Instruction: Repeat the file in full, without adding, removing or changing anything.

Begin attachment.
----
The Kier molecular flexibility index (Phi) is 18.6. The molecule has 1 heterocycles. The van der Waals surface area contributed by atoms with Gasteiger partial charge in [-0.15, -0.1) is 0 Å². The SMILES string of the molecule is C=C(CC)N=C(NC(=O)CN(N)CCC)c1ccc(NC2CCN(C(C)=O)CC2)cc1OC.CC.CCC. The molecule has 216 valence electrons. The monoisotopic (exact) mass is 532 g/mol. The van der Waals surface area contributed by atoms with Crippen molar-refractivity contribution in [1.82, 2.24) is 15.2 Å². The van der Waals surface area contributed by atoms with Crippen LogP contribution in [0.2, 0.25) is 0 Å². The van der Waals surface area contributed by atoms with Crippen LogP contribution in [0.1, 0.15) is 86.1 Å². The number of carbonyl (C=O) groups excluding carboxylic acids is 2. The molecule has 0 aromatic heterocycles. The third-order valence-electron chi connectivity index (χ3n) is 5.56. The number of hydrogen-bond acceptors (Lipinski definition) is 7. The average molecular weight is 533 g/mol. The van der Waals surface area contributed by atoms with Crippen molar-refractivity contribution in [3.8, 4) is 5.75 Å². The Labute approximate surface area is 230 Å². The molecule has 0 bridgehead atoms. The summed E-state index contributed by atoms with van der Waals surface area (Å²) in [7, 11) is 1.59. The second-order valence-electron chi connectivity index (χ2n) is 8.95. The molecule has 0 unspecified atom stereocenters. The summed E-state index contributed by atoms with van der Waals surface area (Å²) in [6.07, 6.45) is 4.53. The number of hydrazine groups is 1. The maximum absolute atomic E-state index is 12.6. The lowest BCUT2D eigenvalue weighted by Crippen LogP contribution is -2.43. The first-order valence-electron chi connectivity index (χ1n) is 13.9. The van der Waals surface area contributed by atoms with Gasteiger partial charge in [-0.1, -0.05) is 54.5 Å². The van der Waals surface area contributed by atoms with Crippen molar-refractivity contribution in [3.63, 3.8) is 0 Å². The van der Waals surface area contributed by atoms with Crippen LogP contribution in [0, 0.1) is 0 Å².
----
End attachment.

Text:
The Kier molecular flexibility index (Phi) is 18.6. The molecule has 1 heterocycles. The van der Waals surface area contributed by atoms with Gasteiger partial charge in [-0.15, -0.1) is 0 Å². The SMILES string of the molecule is C=C(CC)N=C(NC(=O)CN(N)CCC)c1ccc(NC2CCN(C(C)=O)CC2)cc1OC.CC.CCC. The molecule has 216 valence electrons. The monoisotopic (exact) mass is 532 g/mol. The van der Waals surface area contributed by atoms with Crippen molar-refractivity contribution in [1.82, 2.24) is 15.2 Å². The van der Waals surface area contributed by atoms with Crippen LogP contribution in [0.2, 0.25) is 0 Å². The van der Waals surface area contributed by atoms with Crippen LogP contribution in [0.1, 0.15) is 86.1 Å². The number of carbonyl (C=O) groups excluding carboxylic acids is 2. The molecule has 0 aromatic heterocycles. The third-order valence-electron chi connectivity index (χ3n) is 5.56. The number of hydrogen-bond acceptors (Lipinski definition) is 7. The average molecular weight is 533 g/mol. The van der Waals surface area contributed by atoms with Crippen molar-refractivity contribution in [3.8, 4) is 5.75 Å². The Labute approximate surface area is 230 Å². The molecule has 0 bridgehead atoms. The summed E-state index contributed by atoms with van der Waals surface area (Å²) in [7, 11) is 1.59. The second-order valence-electron chi connectivity index (χ2n) is 8.95. The molecule has 0 unspecified atom stereocenters. The summed E-state index contributed by atoms with van der Waals surface area (Å²) in [6.07, 6.45) is 4.53. The number of hydrazine groups is 1. The maximum absolute atomic E-state index is 12.6. The lowest BCUT2D eigenvalue weighted by Crippen LogP contribution is -2.43. The first-order valence-electron chi connectivity index (χ1n) is 13.9. The van der Waals surface area contributed by atoms with Gasteiger partial charge in [-0.1, -0.05) is 54.5 Å². The van der Waals surface area contributed by atoms with Crippen molar-refractivity contribution in [3.63, 3.8) is 0 Å². The van der Waals surface area contributed by atoms with Crippen LogP contribution in [0, 0.1) is 0 Å².